Retrospectrum features over 180 paintings, drawings, ironwork, and ephemera, showcasing the development and range of Dylan’s visual practice, in tandem with that of his musical and literary canon.
Photo: Bob Dylan, Rainy Night in Grand Forks, 2021. COURTESY STUDIO OF BOB DYLAN (cropped. See full version below)
30 November 2012 | Andy Battaglia | ARTnews | With additional artwork and details on the exhibit
Focusing on a seldom-seen side of one of the most indelible American artists of any kind, “Bob Dylan: Retrospectrum” will be the biggest and widest-eyed survey of Dylan’s visual artwork ever presented in the U.S. when it opens in Miami this week.
After an earlier run two years ago at the Modern Art Museum (MAM) Shanghai, the exhibition at the Frost Art Museum at Florida International University will feature close to 200 paintings, drawings, and iron sculptures by a familiar figure better-known for the way he wields words.
The show spans some 60 years of Dylan’s career and includes what an exhibition description calls “immersive and interactive displays” that “simultaneously illuminate the context of his artistic evolution, in tandem with Dylan’s musical and literary canon.” It was curated, for its 2019 premiere in China and now in its amended form in Miami, by Shai Baitel, MAM’s artistic director.
In a press release about the show, the ever-elusive and enigmatic Dylan, who won the Nobel Prize in Literature in 2016, said, “Seeing many of my works years after I completed them is a fascinating experience. I don’t really associate them with any particular time or place or state of mind, but view them as part of a long arc; a continuing of the way we go forth in the world and the way our perceptions are shaped and altered by life. One can be as profoundly influenced by events in Morretes, Brazil, as they can be by the man who sells El País in Madrid.”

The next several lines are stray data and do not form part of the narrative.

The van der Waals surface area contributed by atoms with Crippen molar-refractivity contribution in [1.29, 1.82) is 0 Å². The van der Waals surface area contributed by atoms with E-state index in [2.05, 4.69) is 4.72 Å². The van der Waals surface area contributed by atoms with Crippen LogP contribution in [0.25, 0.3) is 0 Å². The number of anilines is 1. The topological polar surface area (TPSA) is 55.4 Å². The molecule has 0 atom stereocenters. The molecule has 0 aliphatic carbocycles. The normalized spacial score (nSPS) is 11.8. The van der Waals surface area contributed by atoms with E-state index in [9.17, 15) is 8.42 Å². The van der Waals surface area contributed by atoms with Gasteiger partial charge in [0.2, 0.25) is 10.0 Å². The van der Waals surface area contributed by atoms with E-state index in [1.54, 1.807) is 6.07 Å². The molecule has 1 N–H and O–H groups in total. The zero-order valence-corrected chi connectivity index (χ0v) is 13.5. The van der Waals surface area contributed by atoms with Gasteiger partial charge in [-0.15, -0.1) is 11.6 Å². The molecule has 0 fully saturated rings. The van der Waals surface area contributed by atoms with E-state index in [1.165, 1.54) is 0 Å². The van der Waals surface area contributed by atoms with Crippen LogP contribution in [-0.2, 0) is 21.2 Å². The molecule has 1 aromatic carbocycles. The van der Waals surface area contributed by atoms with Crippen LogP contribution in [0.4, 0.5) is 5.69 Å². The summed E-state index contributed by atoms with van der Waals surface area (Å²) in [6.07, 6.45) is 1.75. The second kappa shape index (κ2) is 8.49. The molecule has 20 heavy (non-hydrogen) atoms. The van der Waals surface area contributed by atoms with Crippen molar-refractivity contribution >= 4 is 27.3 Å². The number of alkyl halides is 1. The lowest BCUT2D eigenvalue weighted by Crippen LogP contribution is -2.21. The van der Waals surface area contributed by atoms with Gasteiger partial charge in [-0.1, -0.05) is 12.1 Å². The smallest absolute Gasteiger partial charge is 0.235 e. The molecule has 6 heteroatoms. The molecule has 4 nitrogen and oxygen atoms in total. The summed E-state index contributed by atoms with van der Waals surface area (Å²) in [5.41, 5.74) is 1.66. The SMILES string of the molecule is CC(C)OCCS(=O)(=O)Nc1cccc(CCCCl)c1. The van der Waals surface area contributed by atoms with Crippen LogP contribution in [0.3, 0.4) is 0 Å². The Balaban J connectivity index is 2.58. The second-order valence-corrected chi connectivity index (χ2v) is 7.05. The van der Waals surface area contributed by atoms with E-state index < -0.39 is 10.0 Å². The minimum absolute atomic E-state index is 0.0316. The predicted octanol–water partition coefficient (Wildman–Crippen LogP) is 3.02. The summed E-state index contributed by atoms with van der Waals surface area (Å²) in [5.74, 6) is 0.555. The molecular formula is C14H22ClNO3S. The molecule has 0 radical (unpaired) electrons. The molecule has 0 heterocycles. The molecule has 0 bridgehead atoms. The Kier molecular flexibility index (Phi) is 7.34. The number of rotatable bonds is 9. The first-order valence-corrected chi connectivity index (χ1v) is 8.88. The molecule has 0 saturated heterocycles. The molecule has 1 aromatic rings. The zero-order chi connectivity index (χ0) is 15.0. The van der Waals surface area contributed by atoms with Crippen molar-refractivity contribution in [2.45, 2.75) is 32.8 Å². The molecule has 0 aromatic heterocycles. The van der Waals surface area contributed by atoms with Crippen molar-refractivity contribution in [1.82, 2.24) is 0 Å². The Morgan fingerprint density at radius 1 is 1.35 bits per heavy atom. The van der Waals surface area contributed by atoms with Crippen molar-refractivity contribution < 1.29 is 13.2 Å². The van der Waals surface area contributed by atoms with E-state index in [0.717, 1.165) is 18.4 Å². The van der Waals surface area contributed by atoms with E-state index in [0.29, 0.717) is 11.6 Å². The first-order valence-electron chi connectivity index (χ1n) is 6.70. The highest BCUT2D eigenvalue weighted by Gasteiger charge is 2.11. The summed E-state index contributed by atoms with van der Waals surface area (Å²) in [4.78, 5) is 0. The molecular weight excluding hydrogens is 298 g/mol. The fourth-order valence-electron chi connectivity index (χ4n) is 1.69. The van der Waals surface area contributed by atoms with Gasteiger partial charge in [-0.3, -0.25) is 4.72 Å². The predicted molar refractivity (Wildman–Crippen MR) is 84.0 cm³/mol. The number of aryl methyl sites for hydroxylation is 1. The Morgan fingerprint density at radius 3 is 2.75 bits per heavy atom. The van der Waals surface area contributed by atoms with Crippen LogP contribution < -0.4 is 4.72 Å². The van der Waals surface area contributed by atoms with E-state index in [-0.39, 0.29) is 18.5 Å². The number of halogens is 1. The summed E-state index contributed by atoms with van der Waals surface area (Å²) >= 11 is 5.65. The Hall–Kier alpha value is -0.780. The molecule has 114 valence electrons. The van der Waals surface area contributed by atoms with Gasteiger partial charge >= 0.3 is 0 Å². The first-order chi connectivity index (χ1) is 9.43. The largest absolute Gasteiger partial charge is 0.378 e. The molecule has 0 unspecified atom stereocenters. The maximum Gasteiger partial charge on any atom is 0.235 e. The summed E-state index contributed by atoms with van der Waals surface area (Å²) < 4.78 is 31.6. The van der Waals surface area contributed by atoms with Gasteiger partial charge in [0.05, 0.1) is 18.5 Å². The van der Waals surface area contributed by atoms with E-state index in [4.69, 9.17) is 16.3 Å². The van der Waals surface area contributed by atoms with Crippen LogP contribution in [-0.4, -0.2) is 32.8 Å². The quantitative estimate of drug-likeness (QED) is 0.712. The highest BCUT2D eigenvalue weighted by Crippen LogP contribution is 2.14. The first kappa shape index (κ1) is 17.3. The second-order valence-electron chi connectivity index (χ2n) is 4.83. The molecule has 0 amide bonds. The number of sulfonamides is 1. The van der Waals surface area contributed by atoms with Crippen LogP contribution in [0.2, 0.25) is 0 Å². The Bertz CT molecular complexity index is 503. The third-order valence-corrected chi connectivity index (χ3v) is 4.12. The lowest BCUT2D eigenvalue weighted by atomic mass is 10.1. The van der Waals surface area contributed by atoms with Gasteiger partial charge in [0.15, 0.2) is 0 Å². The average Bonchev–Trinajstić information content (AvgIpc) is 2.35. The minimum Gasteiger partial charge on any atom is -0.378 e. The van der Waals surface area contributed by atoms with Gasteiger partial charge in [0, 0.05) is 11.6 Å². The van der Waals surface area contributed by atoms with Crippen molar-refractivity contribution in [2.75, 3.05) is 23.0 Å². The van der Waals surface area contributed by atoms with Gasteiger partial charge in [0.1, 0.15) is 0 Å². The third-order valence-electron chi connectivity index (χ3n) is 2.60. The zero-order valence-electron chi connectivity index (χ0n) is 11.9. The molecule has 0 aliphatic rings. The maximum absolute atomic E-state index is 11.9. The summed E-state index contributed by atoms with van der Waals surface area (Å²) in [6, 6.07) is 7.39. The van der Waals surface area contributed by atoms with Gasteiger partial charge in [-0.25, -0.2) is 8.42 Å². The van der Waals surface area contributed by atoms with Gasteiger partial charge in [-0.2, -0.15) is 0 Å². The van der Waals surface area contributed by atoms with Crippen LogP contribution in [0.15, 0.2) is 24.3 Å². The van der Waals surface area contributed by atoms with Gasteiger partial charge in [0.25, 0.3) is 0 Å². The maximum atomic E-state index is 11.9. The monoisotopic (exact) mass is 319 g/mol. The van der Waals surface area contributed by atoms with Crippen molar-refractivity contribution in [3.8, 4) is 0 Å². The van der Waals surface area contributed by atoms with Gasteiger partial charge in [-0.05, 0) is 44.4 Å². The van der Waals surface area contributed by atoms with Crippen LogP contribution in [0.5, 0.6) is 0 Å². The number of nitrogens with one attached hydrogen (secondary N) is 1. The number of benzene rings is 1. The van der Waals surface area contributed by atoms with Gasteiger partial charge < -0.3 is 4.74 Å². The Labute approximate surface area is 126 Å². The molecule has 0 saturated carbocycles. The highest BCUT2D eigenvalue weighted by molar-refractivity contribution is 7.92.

In advance of “Retrospectrum,” which runs through April 17, 2022, ARTnews corresponded with Baitel about how he curated the show and what he hopes fans of Dylan’s music might learn about his eye for art.
ARTnews: How did the idea for “Bob Dylan: Retrospectrum” first come about in Shanghai?
Shai Baitel: I have always been fascinated with Dylan’s unique artistic expressions and his different ways of looking at our world. When I first saw his visual artwork, it represented yet another medium by which he manages to convey his observations and successfully tell a story. I love his choice of subject matter, his technique, and myriad skills. His visual art speaks to me in a very powerful, familiar yet enchanting way. I have spent hours viewing his paintings, sailing through my thoughts and emotions to near and far away times and places.
I was aware that even through decades of drawing and painting, there has never been a comprehensive public exhibition of his works. So, when I was appointed to the position of artistic director at MAM Shanghai, I immediately approached Dylan’s management with the idea of a retrospective show of his visual art. Thankfully they agreed.
ARTnews: What was Bob Dylan’s initial reaction to the idea of the show?
Baitel: As he has shown repeatedly during six decades of creative output, Dylan is the master of his own voice and expression! To be given the opportunity to contextualize this great third pillar of his practice—visual art—within the broader context of his creative expression in music and writing is a profound privilege.
ARTnews: He spoke highly of the exhibition, but how much, or little, was he involved in the planning of it?
Baitel: Once we had presented the concept of the exhibition to Dylan, its narrative and curation was left to us.
ARTnews: What other figures proved helpful when it came to you developing an understanding of Dylan’s significance as an artist outside of the musical sphere?